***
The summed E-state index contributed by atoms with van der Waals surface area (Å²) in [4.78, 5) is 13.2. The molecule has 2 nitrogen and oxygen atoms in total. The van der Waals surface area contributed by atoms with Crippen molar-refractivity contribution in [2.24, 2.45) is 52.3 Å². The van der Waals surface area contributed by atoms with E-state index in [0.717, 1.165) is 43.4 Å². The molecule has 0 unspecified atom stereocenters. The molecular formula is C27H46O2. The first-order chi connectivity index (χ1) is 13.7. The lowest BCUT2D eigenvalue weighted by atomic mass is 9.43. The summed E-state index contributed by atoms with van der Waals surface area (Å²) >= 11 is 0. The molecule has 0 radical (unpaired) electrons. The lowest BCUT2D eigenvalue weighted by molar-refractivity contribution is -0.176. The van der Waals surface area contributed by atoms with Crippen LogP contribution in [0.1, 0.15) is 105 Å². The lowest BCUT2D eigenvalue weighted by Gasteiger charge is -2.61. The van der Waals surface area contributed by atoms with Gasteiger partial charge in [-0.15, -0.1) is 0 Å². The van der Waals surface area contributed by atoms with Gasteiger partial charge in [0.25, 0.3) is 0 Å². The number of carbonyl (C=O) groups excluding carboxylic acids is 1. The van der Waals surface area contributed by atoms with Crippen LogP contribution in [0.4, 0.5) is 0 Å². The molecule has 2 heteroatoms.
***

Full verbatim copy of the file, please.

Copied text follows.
The summed E-state index contributed by atoms with van der Waals surface area (Å²) in [4.78, 5) is 13.2. The molecule has 2 nitrogen and oxygen atoms in total. The van der Waals surface area contributed by atoms with Crippen molar-refractivity contribution in [2.24, 2.45) is 52.3 Å². The van der Waals surface area contributed by atoms with E-state index in [0.717, 1.165) is 43.4 Å². The molecule has 0 unspecified atom stereocenters. The molecular formula is C27H46O2. The first-order chi connectivity index (χ1) is 13.7. The lowest BCUT2D eigenvalue weighted by atomic mass is 9.43. The summed E-state index contributed by atoms with van der Waals surface area (Å²) >= 11 is 0. The molecule has 0 radical (unpaired) electrons. The lowest BCUT2D eigenvalue weighted by molar-refractivity contribution is -0.176. The van der Waals surface area contributed by atoms with Crippen LogP contribution in [0.1, 0.15) is 105 Å². The lowest BCUT2D eigenvalue weighted by Gasteiger charge is -2.61. The van der Waals surface area contributed by atoms with Gasteiger partial charge in [-0.15, -0.1) is 0 Å². The van der Waals surface area contributed by atoms with Gasteiger partial charge in [0.25, 0.3) is 0 Å². The number of carbonyl (C=O) groups excluding carboxylic acids is 1. The van der Waals surface area contributed by atoms with Crippen LogP contribution in [0.4, 0.5) is 0 Å². The molecule has 2 heteroatoms.